And we were rewarded–with a bluebird sky and view of Mount Shaw and the pond. For a few moments we stood still and took in the scene and wondered. And wanted to cross, but knew conditions might not be as pristine as they looked. It would be a long way out with wet feet.

Beside us was the dam and outlet.

It formed the headwaters for a brook bearing the pond’s name, which flows beside our friends’ home.

As we hiked back down the trail, we again beelined, but occasionally gave ourselves permission to pause. Sometimes it was to enjoy the little things such as Hobblebush flower and leaf buds readying for a future display.

Other times it was to listen: to the birds; but also to the million wild animals we swore we heard, and sometimes even sniffed, but never actually spied. They were there. We were certain of that.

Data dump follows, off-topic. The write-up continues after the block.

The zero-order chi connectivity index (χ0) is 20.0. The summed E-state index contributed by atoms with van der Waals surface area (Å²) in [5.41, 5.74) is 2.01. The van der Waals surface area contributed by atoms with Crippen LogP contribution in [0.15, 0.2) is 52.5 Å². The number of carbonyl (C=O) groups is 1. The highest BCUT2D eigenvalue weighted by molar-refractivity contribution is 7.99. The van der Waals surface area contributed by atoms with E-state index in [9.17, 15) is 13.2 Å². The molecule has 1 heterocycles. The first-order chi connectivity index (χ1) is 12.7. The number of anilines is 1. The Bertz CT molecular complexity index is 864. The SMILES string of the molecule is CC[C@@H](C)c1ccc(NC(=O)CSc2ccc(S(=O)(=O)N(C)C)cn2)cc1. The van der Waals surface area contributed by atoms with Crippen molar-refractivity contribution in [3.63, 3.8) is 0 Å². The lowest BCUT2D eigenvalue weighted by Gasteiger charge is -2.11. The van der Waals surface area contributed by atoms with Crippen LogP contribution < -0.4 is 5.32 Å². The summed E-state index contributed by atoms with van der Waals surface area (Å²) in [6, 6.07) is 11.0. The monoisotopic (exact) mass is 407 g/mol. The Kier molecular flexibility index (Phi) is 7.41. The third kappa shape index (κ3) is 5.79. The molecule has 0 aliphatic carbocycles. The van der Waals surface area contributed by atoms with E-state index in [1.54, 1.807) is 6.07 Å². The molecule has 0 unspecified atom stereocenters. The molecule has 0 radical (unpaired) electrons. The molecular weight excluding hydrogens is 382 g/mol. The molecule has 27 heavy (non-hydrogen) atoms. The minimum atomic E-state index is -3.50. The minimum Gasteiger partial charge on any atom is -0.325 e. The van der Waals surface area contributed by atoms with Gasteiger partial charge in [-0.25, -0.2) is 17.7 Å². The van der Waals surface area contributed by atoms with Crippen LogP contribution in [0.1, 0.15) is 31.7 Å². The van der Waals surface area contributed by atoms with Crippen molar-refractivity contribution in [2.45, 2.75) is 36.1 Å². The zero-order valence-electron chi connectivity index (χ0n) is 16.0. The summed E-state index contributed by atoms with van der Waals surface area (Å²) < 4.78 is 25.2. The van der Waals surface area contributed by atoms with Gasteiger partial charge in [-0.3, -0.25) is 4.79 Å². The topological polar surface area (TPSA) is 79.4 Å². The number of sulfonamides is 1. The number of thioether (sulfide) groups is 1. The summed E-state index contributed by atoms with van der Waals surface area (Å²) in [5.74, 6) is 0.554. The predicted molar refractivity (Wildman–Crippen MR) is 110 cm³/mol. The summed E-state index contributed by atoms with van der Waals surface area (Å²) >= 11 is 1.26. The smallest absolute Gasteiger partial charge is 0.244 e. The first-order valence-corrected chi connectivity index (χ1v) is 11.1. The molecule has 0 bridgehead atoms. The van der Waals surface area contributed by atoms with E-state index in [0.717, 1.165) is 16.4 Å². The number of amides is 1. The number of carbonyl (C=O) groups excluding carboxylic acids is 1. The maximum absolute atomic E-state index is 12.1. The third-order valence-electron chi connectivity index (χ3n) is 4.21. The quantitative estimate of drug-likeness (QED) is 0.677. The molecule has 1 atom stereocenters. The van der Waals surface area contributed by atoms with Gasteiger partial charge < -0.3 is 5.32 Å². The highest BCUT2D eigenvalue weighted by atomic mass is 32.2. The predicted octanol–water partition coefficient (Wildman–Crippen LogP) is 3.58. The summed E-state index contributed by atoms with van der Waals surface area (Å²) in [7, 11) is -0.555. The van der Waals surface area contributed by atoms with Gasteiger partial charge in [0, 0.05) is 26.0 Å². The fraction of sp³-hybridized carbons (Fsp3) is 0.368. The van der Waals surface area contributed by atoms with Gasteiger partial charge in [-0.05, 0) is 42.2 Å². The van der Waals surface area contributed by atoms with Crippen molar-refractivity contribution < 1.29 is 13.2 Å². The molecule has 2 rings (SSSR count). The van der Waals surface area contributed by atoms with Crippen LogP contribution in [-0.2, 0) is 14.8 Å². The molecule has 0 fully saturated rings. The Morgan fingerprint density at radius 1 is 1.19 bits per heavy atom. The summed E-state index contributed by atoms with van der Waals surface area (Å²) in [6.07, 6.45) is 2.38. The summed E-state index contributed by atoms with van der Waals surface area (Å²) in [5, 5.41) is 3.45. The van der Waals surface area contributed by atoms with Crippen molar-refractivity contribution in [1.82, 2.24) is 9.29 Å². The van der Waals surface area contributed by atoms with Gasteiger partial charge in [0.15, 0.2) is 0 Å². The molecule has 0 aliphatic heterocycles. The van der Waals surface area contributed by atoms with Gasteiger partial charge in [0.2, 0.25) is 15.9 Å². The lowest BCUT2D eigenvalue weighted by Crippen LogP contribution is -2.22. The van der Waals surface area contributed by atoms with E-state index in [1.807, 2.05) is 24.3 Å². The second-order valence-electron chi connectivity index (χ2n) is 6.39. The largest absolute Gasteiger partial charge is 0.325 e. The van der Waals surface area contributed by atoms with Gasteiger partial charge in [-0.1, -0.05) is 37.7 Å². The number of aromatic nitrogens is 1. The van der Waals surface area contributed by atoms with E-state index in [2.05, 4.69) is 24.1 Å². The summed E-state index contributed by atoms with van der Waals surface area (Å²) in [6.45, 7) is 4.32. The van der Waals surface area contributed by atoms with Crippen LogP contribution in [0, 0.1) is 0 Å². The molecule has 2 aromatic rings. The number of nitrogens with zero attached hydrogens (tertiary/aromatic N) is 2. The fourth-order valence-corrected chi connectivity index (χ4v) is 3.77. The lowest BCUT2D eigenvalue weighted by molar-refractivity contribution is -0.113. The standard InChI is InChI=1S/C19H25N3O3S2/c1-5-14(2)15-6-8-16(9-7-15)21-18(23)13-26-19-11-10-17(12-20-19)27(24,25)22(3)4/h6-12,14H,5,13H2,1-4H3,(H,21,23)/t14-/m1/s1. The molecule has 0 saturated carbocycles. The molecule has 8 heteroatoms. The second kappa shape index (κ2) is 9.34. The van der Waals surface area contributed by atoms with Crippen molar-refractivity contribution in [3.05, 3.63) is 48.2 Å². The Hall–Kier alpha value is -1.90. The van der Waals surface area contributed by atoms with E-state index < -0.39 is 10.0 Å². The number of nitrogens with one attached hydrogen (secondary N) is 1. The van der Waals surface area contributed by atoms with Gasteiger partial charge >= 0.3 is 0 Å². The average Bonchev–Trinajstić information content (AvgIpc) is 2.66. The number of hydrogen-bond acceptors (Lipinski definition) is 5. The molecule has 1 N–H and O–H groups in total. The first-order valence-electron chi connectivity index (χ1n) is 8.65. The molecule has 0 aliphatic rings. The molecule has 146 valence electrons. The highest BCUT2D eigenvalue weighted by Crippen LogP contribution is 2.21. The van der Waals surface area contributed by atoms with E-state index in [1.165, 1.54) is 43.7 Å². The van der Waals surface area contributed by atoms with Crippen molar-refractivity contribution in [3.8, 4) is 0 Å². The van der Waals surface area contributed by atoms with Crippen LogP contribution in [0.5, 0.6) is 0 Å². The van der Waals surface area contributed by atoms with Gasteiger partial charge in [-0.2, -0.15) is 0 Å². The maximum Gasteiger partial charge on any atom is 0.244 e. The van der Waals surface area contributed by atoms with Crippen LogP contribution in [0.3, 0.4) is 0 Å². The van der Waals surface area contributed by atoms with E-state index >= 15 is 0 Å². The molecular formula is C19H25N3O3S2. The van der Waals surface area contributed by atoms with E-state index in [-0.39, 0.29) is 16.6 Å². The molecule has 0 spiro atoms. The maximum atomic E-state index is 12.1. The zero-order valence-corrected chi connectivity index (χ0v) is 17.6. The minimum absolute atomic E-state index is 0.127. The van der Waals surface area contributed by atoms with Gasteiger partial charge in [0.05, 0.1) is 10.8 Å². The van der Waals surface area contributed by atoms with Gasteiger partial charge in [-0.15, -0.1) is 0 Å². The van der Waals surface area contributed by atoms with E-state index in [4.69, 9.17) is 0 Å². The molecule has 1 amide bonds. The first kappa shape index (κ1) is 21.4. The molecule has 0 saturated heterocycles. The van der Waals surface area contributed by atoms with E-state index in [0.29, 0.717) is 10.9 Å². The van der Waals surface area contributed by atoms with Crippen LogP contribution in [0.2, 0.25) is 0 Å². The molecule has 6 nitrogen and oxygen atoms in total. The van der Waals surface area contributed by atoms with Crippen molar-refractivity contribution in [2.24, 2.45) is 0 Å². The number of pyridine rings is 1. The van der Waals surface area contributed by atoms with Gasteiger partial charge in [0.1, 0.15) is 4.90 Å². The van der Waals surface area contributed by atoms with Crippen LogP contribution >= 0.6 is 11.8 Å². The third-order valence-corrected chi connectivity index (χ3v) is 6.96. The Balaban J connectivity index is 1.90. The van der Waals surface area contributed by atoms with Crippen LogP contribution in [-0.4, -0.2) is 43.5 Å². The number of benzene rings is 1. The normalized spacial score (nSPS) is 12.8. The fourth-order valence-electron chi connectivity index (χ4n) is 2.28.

As long shadows cast across our path, we made our way back, and then deviated a bit from our journey in, heading out to the paved road in a more direct line than we’d started. Pam suggested we might see other things.

She was correct. Back on the pavement, we had to walk a wee bit up South Chatham Road to my truck for we’d gone in via Week’s Brook Trail and then crossed over to Peaked Hill Road via the snowmobile trail and totally missed this sign.

Chat-HAM as it’s pronounced for H-A-M spells ham, is the site of Province Brook and Pond, and the Province Brook Trail. It’s also a mighty proud town–with a population of 300.